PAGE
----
Every now and then I receive a photo at work that is amazing. This one wins the prize so far this year.
Frequenting a feeder in Superior, Wis., this Red-breasted Nuthatch has a deformed bill, giving it the appearance of a hummingbird.
This is most likely avian keratin disorder, where the beak becomes overgrown and often crosses after a certain length. This disorder has exploded in the past three years in Alaska, western Canada and the state of Washington. It's estimated that as high as 17% of all Alaskan crows have this disorder. It typically affects corvids and chickadees, but other species periodically present signs of it.
In these photos, the beak doesn't appear to be crossed and fortunately, the bird has been observed eating and cracking nuts and seeds at the feeder (which I find amazing to be honest).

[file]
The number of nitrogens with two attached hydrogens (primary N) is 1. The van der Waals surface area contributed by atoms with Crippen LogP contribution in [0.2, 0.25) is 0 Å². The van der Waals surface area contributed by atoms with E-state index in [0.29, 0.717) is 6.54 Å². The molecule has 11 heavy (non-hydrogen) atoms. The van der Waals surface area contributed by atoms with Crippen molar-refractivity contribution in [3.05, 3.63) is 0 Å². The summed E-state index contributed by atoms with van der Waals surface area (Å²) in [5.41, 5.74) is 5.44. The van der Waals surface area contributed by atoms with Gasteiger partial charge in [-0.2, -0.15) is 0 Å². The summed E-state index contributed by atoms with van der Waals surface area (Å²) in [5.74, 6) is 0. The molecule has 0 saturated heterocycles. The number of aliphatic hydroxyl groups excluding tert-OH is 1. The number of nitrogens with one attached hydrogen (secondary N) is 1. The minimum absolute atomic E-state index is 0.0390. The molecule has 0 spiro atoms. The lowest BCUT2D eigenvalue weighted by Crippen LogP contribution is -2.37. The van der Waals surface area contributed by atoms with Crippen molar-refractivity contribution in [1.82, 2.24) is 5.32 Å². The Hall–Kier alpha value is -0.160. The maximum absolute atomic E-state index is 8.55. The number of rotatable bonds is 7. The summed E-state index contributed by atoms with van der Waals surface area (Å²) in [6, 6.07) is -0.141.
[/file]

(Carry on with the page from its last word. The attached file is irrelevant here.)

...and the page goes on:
Sadly, there's nothing that can be done for this. The beak will just continue to grow and in larger birds, the bone beneath the keratin eventually breaks down, leaving no support for the beak.
There is new research being done on the disorder, but currently there is no definitive answer as to why this disorder is increasing. Scientists believe it may be a result of toxins in the environment.
Here is some additional reading:
- a Red-tailed Hawk at a rehab facility contributes samples to forward study on this disorder (April 2012)
- original USGS release about Avian Keratin Disorder
- a Minnesota chickadee with Avian Keratin Disorder captured and banded (Dan Tallman's blog)
Many thanks to homeowner Vern S. and Duluth, Minn., rehabber Peggy Farr
for sharing these photos.